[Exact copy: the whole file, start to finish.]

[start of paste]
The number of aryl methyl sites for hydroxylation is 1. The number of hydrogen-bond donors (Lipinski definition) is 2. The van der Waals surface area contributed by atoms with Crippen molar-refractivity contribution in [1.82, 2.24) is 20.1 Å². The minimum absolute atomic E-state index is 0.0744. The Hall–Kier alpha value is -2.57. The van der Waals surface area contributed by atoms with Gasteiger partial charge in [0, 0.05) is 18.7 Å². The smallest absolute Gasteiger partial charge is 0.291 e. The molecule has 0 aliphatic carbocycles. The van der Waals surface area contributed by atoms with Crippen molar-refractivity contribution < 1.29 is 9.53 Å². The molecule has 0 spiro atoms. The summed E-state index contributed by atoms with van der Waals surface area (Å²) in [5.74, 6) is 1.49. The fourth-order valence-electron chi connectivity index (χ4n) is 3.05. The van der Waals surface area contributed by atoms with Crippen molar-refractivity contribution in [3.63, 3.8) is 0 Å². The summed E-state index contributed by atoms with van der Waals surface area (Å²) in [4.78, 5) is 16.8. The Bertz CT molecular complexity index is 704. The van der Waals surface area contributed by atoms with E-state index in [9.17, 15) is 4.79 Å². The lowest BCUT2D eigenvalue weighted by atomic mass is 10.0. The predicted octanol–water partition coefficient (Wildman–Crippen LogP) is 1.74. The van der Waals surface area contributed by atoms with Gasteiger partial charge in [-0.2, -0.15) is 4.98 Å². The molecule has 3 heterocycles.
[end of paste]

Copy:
The number of aryl methyl sites for hydroxylation is 1. The number of hydrogen-bond donors (Lipinski definition) is 2. The van der Waals surface area contributed by atoms with Crippen molar-refractivity contribution in [1.82, 2.24) is 20.1 Å². The minimum absolute atomic E-state index is 0.0744. The Hall–Kier alpha value is -2.57. The van der Waals surface area contributed by atoms with Gasteiger partial charge in [0, 0.05) is 18.7 Å². The smallest absolute Gasteiger partial charge is 0.291 e. The molecule has 0 aliphatic carbocycles. The van der Waals surface area contributed by atoms with Crippen molar-refractivity contribution < 1.29 is 9.53 Å². The molecule has 0 spiro atoms. The summed E-state index contributed by atoms with van der Waals surface area (Å²) in [5.74, 6) is 1.49. The fourth-order valence-electron chi connectivity index (χ4n) is 3.05. The van der Waals surface area contributed by atoms with Crippen molar-refractivity contribution in [3.63, 3.8) is 0 Å². The summed E-state index contributed by atoms with van der Waals surface area (Å²) in [4.78, 5) is 16.8. The Bertz CT molecular complexity index is 704. The van der Waals surface area contributed by atoms with E-state index in [9.17, 15) is 4.79 Å². The lowest BCUT2D eigenvalue weighted by atomic mass is 10.0. The predicted octanol–water partition coefficient (Wildman–Crippen LogP) is 1.74. The van der Waals surface area contributed by atoms with Gasteiger partial charge in [-0.2, -0.15) is 4.98 Å². The molecule has 3 heterocycles.